Israel’s excellent claims are useless, however, when the Palestinians are right. And sometimes, admittedly, they are right.
Let’s put settlements aside for a moment. Even in the event of a peace agreement, if and when we reach one, the settlement blocs won’t be evacuated. But Israel has insisted on exceeding the blocs through outposts or settling within a Palestinian population.
Two points of friction have been serving about 90 percent of Palestinian propaganda: Hebron and Nabi Salih. Hebron, the city of the patriarchs, is much more central to the Jewish people’s history than Netanya or Ashdod. It’s the place where Jewish settlement hardly ever stopped, not even during 2,000 years of exile. But with all due respect to our deep and historical connection to Hebron, settling within the city is complete foolishness.
The same applies to Neve Tzuf, a settlement established near two Palestinian villages, Deir Nidham and Nabi Salih. The latter is the place of residence of the Tamimi family, which has produced both terrorists and anti-Semitic propaganda. If that were the entire story, we would have been able deal with it. But this village has also produced 16-year-old Ahed Tamimi and 11-year-old Janna Jihad.
We can keep talking about Palestinian rejectionism and anti-Semitic propaganda and support for terror rather than for reconciliation and peace. I have done it repeatedly. We should know the facts, but we should also know it won’t help. Because the images produced by these two girls, and the images dispatched to the world from Hebron’s Shuhada Street, are much stronger. Because these “spiteful” settlements create friction. The people who have come there, although not everyone, seek to increase the level of conflict. They will try to take over private lands and the nearby fountain, and they will do anything so that the images produced by the unstoppable clashes will serve the Palestinians.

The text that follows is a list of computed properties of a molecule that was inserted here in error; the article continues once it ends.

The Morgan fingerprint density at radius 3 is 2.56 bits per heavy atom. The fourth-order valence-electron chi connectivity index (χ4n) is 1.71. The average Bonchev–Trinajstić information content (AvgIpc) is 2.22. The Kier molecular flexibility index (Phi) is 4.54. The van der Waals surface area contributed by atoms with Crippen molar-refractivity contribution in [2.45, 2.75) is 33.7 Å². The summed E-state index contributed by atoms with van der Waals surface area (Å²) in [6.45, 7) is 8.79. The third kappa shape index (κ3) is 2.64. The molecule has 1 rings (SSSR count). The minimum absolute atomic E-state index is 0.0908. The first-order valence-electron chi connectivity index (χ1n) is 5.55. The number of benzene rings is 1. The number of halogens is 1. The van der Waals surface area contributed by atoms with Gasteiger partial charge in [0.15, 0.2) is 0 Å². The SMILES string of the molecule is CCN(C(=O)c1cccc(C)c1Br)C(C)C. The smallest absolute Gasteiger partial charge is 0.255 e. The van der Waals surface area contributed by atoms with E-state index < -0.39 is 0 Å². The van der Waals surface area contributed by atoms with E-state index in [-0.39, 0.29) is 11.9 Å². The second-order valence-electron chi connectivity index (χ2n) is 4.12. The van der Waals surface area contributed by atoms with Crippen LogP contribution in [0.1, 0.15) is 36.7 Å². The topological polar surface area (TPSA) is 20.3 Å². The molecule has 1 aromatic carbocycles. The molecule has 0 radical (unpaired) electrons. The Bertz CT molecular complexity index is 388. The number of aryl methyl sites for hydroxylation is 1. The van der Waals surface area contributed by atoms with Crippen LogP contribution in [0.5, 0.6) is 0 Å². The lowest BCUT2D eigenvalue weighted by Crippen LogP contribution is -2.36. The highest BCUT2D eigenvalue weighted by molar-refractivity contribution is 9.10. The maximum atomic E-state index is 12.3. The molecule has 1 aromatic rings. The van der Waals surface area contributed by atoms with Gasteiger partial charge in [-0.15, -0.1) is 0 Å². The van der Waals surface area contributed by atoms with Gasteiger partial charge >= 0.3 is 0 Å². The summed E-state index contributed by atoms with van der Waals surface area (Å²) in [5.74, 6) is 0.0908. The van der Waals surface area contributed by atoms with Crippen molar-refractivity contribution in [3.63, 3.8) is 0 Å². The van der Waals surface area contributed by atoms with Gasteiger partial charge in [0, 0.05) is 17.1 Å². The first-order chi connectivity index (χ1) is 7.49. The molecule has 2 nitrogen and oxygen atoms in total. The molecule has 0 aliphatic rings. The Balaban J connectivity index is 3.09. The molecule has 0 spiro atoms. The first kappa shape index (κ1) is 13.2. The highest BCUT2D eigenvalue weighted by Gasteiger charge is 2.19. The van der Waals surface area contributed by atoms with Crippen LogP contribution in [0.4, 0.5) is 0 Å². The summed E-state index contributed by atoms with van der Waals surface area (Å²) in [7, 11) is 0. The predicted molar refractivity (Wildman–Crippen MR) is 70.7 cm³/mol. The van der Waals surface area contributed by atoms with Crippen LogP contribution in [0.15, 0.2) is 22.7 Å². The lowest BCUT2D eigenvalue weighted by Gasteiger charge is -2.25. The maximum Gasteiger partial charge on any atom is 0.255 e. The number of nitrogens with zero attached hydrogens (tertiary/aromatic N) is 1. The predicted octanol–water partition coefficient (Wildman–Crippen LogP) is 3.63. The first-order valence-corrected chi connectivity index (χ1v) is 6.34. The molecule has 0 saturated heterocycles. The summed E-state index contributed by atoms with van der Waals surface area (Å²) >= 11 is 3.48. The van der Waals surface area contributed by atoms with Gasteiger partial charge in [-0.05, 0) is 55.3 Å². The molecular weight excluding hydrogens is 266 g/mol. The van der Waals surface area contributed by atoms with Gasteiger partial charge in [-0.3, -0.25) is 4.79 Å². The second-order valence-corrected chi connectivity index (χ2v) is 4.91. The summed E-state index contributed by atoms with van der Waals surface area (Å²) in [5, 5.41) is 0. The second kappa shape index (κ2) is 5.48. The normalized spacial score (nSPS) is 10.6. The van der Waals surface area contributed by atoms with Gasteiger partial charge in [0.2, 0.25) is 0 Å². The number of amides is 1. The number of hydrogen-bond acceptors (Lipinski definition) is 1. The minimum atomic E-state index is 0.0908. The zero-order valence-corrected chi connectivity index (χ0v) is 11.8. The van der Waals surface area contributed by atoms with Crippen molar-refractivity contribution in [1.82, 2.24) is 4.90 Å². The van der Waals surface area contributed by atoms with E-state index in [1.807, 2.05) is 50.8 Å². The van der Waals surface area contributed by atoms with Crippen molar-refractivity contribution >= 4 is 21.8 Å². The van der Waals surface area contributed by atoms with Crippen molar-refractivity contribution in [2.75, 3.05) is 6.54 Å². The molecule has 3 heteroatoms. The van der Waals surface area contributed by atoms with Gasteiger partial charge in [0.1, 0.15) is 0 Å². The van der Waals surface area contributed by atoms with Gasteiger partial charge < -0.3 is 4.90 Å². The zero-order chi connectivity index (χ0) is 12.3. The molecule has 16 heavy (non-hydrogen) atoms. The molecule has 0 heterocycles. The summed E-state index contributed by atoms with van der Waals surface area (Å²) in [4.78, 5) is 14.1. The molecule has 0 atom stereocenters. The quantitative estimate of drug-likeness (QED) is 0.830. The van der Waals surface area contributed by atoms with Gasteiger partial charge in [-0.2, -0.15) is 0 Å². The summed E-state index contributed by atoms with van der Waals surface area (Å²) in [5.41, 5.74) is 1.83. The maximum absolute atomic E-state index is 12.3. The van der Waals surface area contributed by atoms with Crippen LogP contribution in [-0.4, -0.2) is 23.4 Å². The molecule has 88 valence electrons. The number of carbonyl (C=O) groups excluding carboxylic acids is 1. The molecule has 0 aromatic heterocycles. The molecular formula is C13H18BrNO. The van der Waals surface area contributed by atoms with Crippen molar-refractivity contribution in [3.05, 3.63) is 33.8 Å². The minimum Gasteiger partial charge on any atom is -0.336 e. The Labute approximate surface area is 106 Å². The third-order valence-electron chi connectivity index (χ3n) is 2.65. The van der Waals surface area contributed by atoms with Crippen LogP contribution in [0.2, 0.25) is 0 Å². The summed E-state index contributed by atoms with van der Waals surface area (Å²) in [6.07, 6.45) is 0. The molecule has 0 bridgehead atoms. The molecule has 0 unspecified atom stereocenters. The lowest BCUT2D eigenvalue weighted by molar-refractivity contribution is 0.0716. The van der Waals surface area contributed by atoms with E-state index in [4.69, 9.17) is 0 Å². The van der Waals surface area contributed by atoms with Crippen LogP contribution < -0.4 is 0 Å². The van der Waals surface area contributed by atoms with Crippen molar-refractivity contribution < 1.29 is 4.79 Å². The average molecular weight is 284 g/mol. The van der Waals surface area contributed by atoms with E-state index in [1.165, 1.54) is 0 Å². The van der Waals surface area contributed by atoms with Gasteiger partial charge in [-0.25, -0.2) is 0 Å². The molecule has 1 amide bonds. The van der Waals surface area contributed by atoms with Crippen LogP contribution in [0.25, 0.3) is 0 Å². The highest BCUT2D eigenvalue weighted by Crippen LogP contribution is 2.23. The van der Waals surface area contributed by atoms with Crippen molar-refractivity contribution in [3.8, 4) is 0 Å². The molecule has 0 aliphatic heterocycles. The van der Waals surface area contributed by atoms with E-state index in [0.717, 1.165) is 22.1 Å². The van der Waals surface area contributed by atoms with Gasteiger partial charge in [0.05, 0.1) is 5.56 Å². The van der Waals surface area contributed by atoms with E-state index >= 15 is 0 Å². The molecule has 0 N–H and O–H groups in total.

What’s the difference, the outpost supporters might ask, between the Zionist settlement on one side of the Green Line and settling on the other side? After all, it’s the same act.
Well, it’s completely different. Zionism was a movement for rescuing persecuted Jews. They didn’t come here because they were eager to come to a land that was not sown. They came because they were forced to flee. Because in those years, when empires were collapsing and when nation states were being established, there was a massive migration of nations, transfers of many communities and population swaps.
But what used to be justified before there was a state becomes unjustified as soon as the Jews have a state of their own. And whoever says there is no difference between a settlement adjacent to Nabi Salih and Tel Aviv is saying exactly what the anti-Israel propaganda is saying. The ends are connected.
In our foolishness and helplessness, we have created a justification for the Palestinians. It isn’t clear that the entire settlement enterprise is unjustified, but it is clear that only a small part of that enterprise creates most of the problem. It’s the part in which even the greatest people who speak in favor of Israel—including the most important one, Prof. Alan Dershowitz—are at a loss for words. Because the Palestinians' work is being done by a minority among the settlers and outpost builders, and because there is no justification for land theft or for an appropriation of lands or for damaging orchards, or for the rest of the tricks carried out by a minority that wishes to drag us towards one big state, which will be neither Jewish nor democratic.
Janna Jihad and Ahed Tamimi are already defeating us on new media. They don’t have to be Anne Frank to do that, and all these comparisons are an insult to common sense and a disrespect of the Holocaust. They are defeating us because their struggle is specifically, and only specifically, justified. And only someone capable of admitting that sometimes, just sometimes, the Palestinians are right is capable of dealing with the Palestinians where they are wrong.